Author Topic: Did the Old Norse term beit refer to early sailing ships  (Read 530 times)

davidb

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Did the Old Norse term beit refer to early sailing ships
« on: February 11, 2019, 04:57:30 PM »
This article discusses a certain type of ship known from Scandinavian Viking Age and Merovingian Period iconography. This type of ship has a vertical stem and stern that meet the keel at right angles, sometimes with an extension filling the space under a sloping forefoot and a similar extension at the rear end of the keel. This design seems to be connected with the earliest sailing ships and it has been suggested that the extensions were invented to meet the increased need for lateral resistance when sailing.

https://www.academia.edu/38296860/Viking_Ships_with_Angular_Stems_Did_the_Old_Norse_term_beit_refer_to_early_sailing_ships?email_work_card=title
  • david blanchard

Erpingham

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Re: Did the Old Norse term beit refer to early sailing ships
« Reply #1 on: February 11, 2019, 05:01:12 PM »
Sadly, only part of the article is available,
  • Anthony Clipsom

Patrick Waterson

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Re: Did the Old Norse term beit refer to early sailing ships
« Reply #2 on: February 12, 2019, 09:47:20 AM »
Phoenician traders show a similar configuration.

In their case, the reason was simply that ships were dual-use (trading and war); when at war, usually as part of a war-fleet, they mounted bird heads on the stem and stern-posts.  When trading, they left the heads off.

Vikings appear to have had a similar arrangement: when going viking they fixed dragon heads to the posts.  When trading, they left the heads off in order to show they came to trade.  Not a lot of business would have been done otherwise.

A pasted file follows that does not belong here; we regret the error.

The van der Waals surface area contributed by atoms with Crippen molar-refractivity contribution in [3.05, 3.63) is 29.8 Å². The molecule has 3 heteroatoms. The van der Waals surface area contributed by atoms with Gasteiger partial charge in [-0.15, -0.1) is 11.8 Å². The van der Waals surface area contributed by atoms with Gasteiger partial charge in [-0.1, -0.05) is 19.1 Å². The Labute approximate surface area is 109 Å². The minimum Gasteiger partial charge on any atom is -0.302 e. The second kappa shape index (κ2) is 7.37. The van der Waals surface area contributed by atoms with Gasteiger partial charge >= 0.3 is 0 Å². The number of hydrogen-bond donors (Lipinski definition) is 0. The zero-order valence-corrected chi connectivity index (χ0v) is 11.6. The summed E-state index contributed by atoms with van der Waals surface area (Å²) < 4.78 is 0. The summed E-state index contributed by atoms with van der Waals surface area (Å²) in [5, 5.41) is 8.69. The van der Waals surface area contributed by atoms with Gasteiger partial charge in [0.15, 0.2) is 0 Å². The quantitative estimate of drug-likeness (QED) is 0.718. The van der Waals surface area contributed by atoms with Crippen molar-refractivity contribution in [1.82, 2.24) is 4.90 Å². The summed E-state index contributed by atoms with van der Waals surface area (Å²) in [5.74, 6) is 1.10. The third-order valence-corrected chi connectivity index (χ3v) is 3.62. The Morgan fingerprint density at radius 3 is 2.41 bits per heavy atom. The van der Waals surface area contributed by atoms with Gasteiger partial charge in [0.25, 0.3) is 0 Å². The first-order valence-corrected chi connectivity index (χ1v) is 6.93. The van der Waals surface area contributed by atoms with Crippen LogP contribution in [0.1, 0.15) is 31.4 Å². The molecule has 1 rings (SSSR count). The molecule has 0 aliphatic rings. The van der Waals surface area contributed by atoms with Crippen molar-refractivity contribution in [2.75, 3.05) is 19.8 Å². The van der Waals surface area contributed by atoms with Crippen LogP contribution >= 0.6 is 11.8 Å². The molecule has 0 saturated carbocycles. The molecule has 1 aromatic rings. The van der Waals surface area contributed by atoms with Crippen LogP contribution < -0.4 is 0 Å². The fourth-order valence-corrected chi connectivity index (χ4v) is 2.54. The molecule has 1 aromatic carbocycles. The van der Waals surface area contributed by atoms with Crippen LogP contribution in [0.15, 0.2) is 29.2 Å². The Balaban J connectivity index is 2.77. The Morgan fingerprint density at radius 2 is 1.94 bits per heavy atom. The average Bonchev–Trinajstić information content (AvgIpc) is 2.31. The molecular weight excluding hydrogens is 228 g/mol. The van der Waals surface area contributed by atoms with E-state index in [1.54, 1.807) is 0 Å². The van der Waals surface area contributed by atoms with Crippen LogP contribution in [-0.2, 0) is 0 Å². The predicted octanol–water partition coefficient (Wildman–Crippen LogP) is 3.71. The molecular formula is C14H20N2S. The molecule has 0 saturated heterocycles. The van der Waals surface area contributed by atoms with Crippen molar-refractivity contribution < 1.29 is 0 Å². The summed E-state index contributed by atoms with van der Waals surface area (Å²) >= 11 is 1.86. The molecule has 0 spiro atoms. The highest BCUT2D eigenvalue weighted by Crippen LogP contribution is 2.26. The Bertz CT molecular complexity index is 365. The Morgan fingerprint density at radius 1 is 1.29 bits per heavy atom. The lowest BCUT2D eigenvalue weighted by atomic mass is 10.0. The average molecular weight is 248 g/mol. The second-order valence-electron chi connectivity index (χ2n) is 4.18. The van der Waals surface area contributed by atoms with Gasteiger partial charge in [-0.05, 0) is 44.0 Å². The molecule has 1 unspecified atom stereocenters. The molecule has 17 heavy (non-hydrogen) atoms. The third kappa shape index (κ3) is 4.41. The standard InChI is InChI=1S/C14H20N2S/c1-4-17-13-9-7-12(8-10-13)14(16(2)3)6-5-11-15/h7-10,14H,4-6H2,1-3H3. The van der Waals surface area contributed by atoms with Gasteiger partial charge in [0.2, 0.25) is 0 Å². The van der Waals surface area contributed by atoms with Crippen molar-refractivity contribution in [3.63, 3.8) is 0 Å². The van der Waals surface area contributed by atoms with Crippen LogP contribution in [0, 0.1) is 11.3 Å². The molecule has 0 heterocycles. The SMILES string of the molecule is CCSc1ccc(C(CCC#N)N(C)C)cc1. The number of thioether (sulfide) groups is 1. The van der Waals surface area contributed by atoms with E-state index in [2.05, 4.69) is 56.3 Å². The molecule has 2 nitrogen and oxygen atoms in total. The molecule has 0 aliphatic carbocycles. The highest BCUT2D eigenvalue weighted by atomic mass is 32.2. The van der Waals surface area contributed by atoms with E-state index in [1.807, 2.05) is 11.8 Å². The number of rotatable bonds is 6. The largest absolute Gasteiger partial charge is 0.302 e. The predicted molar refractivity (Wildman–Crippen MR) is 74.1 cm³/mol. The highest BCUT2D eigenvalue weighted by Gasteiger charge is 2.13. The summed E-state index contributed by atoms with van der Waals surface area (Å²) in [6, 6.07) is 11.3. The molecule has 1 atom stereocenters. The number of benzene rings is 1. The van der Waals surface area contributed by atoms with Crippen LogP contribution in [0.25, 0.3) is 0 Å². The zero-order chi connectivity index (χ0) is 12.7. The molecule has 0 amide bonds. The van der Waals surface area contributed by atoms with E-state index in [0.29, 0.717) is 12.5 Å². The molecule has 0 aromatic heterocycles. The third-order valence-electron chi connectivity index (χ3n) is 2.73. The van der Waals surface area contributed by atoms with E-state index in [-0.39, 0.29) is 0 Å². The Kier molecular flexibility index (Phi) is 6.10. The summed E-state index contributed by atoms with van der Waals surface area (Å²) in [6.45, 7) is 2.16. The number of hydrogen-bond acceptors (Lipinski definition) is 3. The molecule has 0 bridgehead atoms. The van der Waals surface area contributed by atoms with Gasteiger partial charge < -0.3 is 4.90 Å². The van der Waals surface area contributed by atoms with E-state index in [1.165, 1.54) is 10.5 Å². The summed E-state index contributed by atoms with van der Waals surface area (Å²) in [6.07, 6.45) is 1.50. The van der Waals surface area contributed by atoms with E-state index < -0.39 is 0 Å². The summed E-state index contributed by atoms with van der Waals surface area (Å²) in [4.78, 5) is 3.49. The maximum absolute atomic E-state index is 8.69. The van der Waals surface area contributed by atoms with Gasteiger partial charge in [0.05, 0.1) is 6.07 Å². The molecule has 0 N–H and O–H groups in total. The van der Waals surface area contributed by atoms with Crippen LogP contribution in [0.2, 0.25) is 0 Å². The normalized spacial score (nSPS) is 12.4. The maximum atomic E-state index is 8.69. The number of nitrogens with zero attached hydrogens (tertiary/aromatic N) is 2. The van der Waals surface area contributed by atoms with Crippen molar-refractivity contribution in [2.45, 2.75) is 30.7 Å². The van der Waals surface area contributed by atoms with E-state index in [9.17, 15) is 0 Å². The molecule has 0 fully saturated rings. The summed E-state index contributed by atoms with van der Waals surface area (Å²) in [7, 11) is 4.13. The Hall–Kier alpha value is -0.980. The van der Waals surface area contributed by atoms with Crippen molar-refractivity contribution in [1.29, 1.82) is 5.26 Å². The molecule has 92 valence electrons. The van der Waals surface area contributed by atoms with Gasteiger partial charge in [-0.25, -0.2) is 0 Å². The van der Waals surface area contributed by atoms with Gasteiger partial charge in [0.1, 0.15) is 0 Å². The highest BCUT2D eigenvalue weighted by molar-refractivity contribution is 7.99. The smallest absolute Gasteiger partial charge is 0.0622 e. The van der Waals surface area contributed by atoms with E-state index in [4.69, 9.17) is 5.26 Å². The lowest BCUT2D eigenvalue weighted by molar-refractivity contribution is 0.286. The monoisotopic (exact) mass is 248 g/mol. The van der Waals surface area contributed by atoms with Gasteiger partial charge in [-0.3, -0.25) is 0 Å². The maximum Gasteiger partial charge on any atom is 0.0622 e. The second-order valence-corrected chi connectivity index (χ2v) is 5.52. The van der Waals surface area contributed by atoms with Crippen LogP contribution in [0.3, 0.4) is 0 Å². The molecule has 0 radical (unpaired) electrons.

And that, as far as I can determine, was the sole reason for the vertical stem and stern posts.

Etymologically, according to Wikionary (Old Norse, Etymology 3), beit is, among other things (primarily to do with cutting or splitting), an old Norse word for boat, and, in an apparently related context, beitiass is a sail-yard or yardarm.
  • Patrick Waterson
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Erpingham

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Re: Did the Old Norse term beit refer to early sailing ships
« Reply #3 on: February 12, 2019, 10:50:43 AM »
The etymology in the portion of article relates beit to sailing to windward.  I wonder if there is any connection with the English sailing term "beat"?  OED doesn't think so, though.

As to removable figure heads, the top of the stem and stern on an ordinary drakkar is vertical, so the beit design wouldn't be a pre-requisite for removable figure heads.

Add : Now having access to the full article, the authors do state the derivation of "beat" is from ON beita

« Last Edit: February 12, 2019, 11:03:31 AM by Erpingham »
  • Anthony Clipsom

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Re: Did the Old Norse term beit refer to early sailing ships
« Reply #4 on: February 12, 2019, 10:57:13 AM »
I have found a full version of the article here
  • Anthony Clipsom

Patrick Waterson

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Re: Did the Old Norse term beit refer to early sailing ships
« Reply #5 on: February 12, 2019, 07:14:33 PM »
Good find, Anthony.

The thinking in the article seems logical, albeit the implicit assumption is that the ships so endowed were poorly designed and hence 'leewardly', as sailors used to say.  The more compact Phoenician and Viking designs appear not to have any such arrangement.

The comparatively brief and apparently localised appearance of the 'keelships' suggests that a better design was found, the 'arrow' ships perhaps pointing the way.

As to removable figure heads, the top of the stem and stern on an ordinary drakkar is vertical, so the beit design wouldn't be a pre-requisite for removable figure heads.

True, that was just me making an observation without paying attention to its relevance. :)
  • Patrick Waterson
"Men occasionally stumble over the truth, but most of them pick themselves up and hurry off as if nothing had happened." - Winston Churchill